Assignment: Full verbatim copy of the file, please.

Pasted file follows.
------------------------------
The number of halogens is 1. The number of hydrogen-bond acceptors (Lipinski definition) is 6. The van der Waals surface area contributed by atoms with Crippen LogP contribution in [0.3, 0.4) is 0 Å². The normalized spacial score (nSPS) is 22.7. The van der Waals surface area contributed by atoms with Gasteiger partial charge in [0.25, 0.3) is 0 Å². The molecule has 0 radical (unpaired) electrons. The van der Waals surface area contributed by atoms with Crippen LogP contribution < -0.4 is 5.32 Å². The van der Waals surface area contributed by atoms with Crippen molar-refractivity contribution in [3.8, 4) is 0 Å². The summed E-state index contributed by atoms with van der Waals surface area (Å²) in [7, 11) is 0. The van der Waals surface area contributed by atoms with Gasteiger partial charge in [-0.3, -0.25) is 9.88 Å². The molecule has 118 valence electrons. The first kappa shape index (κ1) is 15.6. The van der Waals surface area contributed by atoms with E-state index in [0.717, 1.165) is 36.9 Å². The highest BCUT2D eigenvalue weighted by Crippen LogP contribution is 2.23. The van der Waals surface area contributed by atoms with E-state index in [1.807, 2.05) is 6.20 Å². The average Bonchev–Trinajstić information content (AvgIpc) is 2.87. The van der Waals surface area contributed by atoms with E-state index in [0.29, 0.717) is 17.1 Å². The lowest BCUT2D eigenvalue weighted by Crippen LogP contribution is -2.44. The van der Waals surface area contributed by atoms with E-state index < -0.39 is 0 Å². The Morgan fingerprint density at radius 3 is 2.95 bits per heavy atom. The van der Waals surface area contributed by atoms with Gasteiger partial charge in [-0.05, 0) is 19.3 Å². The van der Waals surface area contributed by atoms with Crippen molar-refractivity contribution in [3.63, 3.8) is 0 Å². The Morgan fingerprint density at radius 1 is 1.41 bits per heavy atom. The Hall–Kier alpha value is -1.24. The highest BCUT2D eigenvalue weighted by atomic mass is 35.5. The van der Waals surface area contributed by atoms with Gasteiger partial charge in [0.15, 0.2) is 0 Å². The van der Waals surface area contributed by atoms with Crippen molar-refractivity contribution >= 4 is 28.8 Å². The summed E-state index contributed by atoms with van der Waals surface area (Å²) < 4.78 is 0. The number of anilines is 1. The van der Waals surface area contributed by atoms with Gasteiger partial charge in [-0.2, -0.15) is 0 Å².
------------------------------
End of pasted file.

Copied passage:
The number of halogens is 1. The number of hydrogen-bond acceptors (Lipinski definition) is 6. The van der Waals surface area contributed by atoms with Crippen LogP contribution in [0.3, 0.4) is 0 Å². The normalized spacial score (nSPS) is 22.7. The van der Waals surface area contributed by atoms with Gasteiger partial charge in [0.25, 0.3) is 0 Å². The molecule has 0 radical (unpaired) electrons. The van der Waals surface area contributed by atoms with Crippen LogP contribution < -0.4 is 5.32 Å². The van der Waals surface area contributed by atoms with Crippen molar-refractivity contribution in [3.8, 4) is 0 Å². The summed E-state index contributed by atoms with van der Waals surface area (Å²) in [7, 11) is 0. The van der Waals surface area contributed by atoms with Gasteiger partial charge in [-0.3, -0.25) is 9.88 Å². The molecule has 118 valence electrons. The first kappa shape index (κ1) is 15.6. The van der Waals surface area contributed by atoms with E-state index in [0.717, 1.165) is 36.9 Å². The highest BCUT2D eigenvalue weighted by Crippen LogP contribution is 2.23. The van der Waals surface area contributed by atoms with E-state index in [1.807, 2.05) is 6.20 Å². The average Bonchev–Trinajstić information content (AvgIpc) is 2.87. The van der Waals surface area contributed by atoms with E-state index in [0.29, 0.717) is 17.1 Å². The lowest BCUT2D eigenvalue weighted by Crippen LogP contribution is -2.44. The van der Waals surface area contributed by atoms with E-state index < -0.39 is 0 Å². The Morgan fingerprint density at radius 3 is 2.95 bits per heavy atom. The van der Waals surface area contributed by atoms with Gasteiger partial charge in [-0.05, 0) is 19.3 Å². The van der Waals surface area contributed by atoms with Crippen molar-refractivity contribution in [3.63, 3.8) is 0 Å². The Morgan fingerprint density at radius 1 is 1.41 bits per heavy atom. The Hall–Kier alpha value is -1.24. The highest BCUT2D eigenvalue weighted by atomic mass is 35.5. The van der Waals surface area contributed by atoms with Gasteiger partial charge in [0.15, 0.2) is 0 Å². The van der Waals surface area contributed by atoms with Crippen molar-refractivity contribution >= 4 is 28.8 Å². The summed E-state index contributed by atoms with van der Waals surface area (Å²) < 4.78 is 0. The number of anilines is 1. The van der Waals surface area contributed by atoms with Gasteiger partial charge in [-0.2, -0.15) is 0 Å².